Love of heritage


German architect and curator Wolfgang Korn first came to Nepal in 1974 to work on the Bhaktapur Project. But it was not until the 2015 earthquake that he met Nepali archaeologist Sukra Sagar Shrestha amidst the rubble of the Nautale Darbar. The two found a common passion for heritage conservation, and in particular saving the erotic art in Kathmandu Valley temples.

The earthquake brought down many of these monuments, and their meticulously carved wooden struts were strewn among the debris. Korn and Shrestha realised how precious and fragile the carvings were, and set about carefully collecting, photographing and documenting them. The result is the book Erotic Carvings of the Kathmandu Valley Found on the Struts of Newar Temples, an exhaustive collection of the priceless items rescued from the quake debris five years ago, but also a catalogue of all possible positions of sexual congress. (Caution: Some readers may find the content of this book too explicit.)

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The first part of the book analyses the evolution of erotic art in Hindu-Buddhist Tantric theology and mysticism, from its antecedents in Vatsayana’s Kamasutra, through the eroticism of the temples of Khajuraho and Konarak in India, right up to the eruption of temple building in Malla-era Nepal 500 years ago.

The authors discuss various reasons for ubiquitous erotica. Some have explained these carvings in terms of the importance of the Shiva-Shakti sexual union in Hinduism as a symbol of spiritual fulfillment.

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Others suggest they provided sex education for young people who congregated at temple squares during festivals. These explanations, however, do not account for the level of obscenity in these carvings, and the fact that many of them depict practices that are deviant by any standards.

Some argue that the carvings actually depict the do’s and dont’s of acceptable sexual behaviour. And the most common explanation is that the shocking acts shown here are meant to be too disgusting even for evil spirits, who would then spare the temples in question from lightning strikes or earthquakes.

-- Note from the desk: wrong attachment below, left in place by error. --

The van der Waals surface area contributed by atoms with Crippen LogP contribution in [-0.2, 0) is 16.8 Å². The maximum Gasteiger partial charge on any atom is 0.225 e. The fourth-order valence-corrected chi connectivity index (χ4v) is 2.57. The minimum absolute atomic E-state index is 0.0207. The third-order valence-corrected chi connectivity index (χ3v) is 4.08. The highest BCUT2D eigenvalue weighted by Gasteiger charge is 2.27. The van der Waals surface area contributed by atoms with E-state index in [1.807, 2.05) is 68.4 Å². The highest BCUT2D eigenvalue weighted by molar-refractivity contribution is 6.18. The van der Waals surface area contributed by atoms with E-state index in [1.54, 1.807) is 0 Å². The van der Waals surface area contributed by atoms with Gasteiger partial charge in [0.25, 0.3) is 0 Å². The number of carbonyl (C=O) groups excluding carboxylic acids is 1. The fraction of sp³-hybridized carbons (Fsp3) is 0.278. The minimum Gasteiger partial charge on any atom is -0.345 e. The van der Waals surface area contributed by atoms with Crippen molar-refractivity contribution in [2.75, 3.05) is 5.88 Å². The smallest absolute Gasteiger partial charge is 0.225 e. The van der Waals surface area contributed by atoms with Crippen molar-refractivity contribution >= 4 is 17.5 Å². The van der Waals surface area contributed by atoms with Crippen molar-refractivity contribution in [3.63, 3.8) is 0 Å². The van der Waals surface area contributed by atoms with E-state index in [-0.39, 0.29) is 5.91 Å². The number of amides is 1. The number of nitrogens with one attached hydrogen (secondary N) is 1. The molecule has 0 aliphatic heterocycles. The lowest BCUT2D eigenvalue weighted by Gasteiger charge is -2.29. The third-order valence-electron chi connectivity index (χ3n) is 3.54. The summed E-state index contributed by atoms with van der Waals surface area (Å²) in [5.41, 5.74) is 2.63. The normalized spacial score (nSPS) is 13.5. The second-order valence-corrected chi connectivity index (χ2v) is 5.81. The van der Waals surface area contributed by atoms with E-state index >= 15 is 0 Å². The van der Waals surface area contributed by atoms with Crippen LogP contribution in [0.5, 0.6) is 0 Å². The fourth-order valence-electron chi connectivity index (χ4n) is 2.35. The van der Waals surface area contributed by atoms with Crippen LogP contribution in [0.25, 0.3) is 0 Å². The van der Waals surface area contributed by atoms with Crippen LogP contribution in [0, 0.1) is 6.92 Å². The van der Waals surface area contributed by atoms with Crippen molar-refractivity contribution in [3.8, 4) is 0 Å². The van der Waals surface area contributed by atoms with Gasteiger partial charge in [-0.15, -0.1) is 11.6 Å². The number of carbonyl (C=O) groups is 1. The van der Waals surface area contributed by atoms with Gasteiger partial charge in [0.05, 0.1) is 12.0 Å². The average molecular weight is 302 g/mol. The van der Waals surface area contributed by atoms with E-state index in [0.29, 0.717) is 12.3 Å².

But that did not protect the Nautale Darbar in Kathmandu and the Char Narayan Temple in Patan from destruction in the earthquake of 25 April 2015. Both had some of the most sexually explicit carvings in Kathmandu Valley on their eaves and corner struts, including orgiastic scenes, bestiality, and the use of sex toys.

Shrestha rescued and cleaned the struts at Char Narayan, and Korn painstakingly photographed them to be catalogued in this book along with sketches based on them by Roshan Dongol and Ekaram Singh. The restoration of Char Narayan was completed by Kathmandu Valley Preservation Trust this month.

Sukra Sagar Shrestha passed away in 2017, leaving behind much of the research for this book. His daughter, Silu Shrestha, writes in the Foreword: ‘My father was worried that no heritage conservation expert would dare write about erotic carvings of Newar temples, but he and Wolfgang did it because of their love for heritage.’

Erotic Carvings of the Kathmandu Valley

Found on the Struts of Newar Temple

Raju Rokka 2019

217 pages   Rs 2,750

Kunda Dixit


Kunda Dixit is the former editor and publisher of Nepali Times. He is the author of 'Dateline Earth: Journalism As If the Planet Mattered' and 'A People War' trilogy of the Nepal conflict. He has a Masters in Journalism from Columbia University and is Visiting Faculty at New York University (Abu Dhabi Campus).

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